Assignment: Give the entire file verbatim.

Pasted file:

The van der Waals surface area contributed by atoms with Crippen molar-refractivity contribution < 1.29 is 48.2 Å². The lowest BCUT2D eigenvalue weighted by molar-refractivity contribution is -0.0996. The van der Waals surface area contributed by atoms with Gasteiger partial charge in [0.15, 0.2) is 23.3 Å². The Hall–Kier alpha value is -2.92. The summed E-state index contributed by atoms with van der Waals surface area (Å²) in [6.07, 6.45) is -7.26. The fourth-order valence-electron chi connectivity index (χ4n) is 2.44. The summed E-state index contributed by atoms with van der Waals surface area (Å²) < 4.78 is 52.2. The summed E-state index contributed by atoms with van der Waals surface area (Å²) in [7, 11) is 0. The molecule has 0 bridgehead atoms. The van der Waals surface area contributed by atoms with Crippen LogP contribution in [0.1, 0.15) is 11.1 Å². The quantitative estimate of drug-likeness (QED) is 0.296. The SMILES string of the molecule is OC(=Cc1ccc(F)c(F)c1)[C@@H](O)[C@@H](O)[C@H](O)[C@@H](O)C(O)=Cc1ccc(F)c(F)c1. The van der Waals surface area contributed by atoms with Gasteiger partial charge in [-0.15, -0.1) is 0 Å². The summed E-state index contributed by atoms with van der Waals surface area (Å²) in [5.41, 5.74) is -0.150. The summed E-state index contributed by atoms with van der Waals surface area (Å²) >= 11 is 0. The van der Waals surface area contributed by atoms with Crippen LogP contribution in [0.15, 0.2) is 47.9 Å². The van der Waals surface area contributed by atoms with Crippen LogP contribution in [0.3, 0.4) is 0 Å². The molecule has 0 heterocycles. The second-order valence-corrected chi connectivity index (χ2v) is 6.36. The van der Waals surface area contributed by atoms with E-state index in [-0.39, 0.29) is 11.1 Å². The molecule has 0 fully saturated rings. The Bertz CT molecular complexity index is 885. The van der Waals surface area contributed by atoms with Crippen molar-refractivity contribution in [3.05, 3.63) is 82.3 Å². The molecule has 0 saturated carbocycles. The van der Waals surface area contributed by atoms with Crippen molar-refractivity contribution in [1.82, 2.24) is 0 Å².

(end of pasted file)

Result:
The van der Waals surface area contributed by atoms with Crippen molar-refractivity contribution < 1.29 is 48.2 Å². The lowest BCUT2D eigenvalue weighted by molar-refractivity contribution is -0.0996. The van der Waals surface area contributed by atoms with Gasteiger partial charge in [0.15, 0.2) is 23.3 Å². The Hall–Kier alpha value is -2.92. The summed E-state index contributed by atoms with van der Waals surface area (Å²) in [6.07, 6.45) is -7.26. The fourth-order valence-electron chi connectivity index (χ4n) is 2.44. The summed E-state index contributed by atoms with van der Waals surface area (Å²) < 4.78 is 52.2. The summed E-state index contributed by atoms with van der Waals surface area (Å²) in [7, 11) is 0. The molecule has 0 bridgehead atoms. The van der Waals surface area contributed by atoms with Crippen LogP contribution in [0.1, 0.15) is 11.1 Å². The quantitative estimate of drug-likeness (QED) is 0.296. The SMILES string of the molecule is OC(=Cc1ccc(F)c(F)c1)[C@@H](O)[C@@H](O)[C@H](O)[C@@H](O)C(O)=Cc1ccc(F)c(F)c1. The van der Waals surface area contributed by atoms with Gasteiger partial charge in [-0.15, -0.1) is 0 Å². The summed E-state index contributed by atoms with van der Waals surface area (Å²) in [5.41, 5.74) is -0.150. The summed E-state index contributed by atoms with van der Waals surface area (Å²) >= 11 is 0. The van der Waals surface area contributed by atoms with Crippen LogP contribution in [0.15, 0.2) is 47.9 Å². The van der Waals surface area contributed by atoms with Crippen LogP contribution in [0.3, 0.4) is 0 Å². The molecule has 0 heterocycles. The second-order valence-corrected chi connectivity index (χ2v) is 6.36. The van der Waals surface area contributed by atoms with E-state index in [-0.39, 0.29) is 11.1 Å². The molecule has 0 fully saturated rings. The Bertz CT molecular complexity index is 885. The van der Waals surface area contributed by atoms with Crippen molar-refractivity contribution in [3.05, 3.63) is 82.3 Å². The molecule has 0 saturated carbocycles. The van der Waals surface area contributed by atoms with Crippen molar-refractivity contribution in [1.82, 2.24) is 0 Å².